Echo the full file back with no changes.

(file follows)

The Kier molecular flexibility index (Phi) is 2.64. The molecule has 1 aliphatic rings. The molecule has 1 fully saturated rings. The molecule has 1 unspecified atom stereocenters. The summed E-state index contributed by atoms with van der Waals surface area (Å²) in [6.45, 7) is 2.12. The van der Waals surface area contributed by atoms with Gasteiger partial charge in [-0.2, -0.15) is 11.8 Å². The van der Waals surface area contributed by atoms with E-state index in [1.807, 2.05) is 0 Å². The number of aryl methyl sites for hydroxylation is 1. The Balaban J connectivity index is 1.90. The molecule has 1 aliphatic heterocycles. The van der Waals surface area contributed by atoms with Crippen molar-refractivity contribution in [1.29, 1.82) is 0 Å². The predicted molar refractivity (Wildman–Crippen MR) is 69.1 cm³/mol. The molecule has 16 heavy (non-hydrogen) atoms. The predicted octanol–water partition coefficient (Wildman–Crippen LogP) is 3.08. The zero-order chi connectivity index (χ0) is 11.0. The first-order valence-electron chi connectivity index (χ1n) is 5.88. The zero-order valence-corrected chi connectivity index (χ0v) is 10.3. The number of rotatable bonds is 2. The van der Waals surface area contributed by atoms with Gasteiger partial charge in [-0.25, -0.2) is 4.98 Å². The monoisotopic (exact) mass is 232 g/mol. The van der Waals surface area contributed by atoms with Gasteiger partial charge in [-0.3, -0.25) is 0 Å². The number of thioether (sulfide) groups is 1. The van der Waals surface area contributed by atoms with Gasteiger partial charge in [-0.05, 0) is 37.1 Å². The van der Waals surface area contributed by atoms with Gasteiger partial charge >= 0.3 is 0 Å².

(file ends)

The Kier molecular flexibility index (Phi) is 2.64. The molecule has 1 aliphatic rings. The molecule has 1 fully saturated rings. The molecule has 1 unspecified atom stereocenters. The summed E-state index contributed by atoms with van der Waals surface area (Å²) in [6.45, 7) is 2.12. The van der Waals surface area contributed by atoms with Gasteiger partial charge in [-0.2, -0.15) is 11.8 Å². The van der Waals surface area contributed by atoms with E-state index in [1.807, 2.05) is 0 Å². The number of aryl methyl sites for hydroxylation is 1. The Balaban J connectivity index is 1.90. The molecule has 1 aliphatic heterocycles. The van der Waals surface area contributed by atoms with Crippen molar-refractivity contribution in [1.29, 1.82) is 0 Å². The predicted molar refractivity (Wildman–Crippen MR) is 69.1 cm³/mol. The molecule has 16 heavy (non-hydrogen) atoms. The predicted octanol–water partition coefficient (Wildman–Crippen LogP) is 3.08. The zero-order chi connectivity index (χ0) is 11.0. The first-order valence-electron chi connectivity index (χ1n) is 5.88. The zero-order valence-corrected chi connectivity index (χ0v) is 10.3. The number of rotatable bonds is 2. The van der Waals surface area contributed by atoms with Gasteiger partial charge in [-0.25, -0.2) is 4.98 Å². The monoisotopic (exact) mass is 232 g/mol. The van der Waals surface area contributed by atoms with Gasteiger partial charge in [-0.3, -0.25) is 0 Å². The number of thioether (sulfide) groups is 1. The van der Waals surface area contributed by atoms with Gasteiger partial charge in [-0.05, 0) is 37.1 Å². The van der Waals surface area contributed by atoms with Gasteiger partial charge >= 0.3 is 0 Å².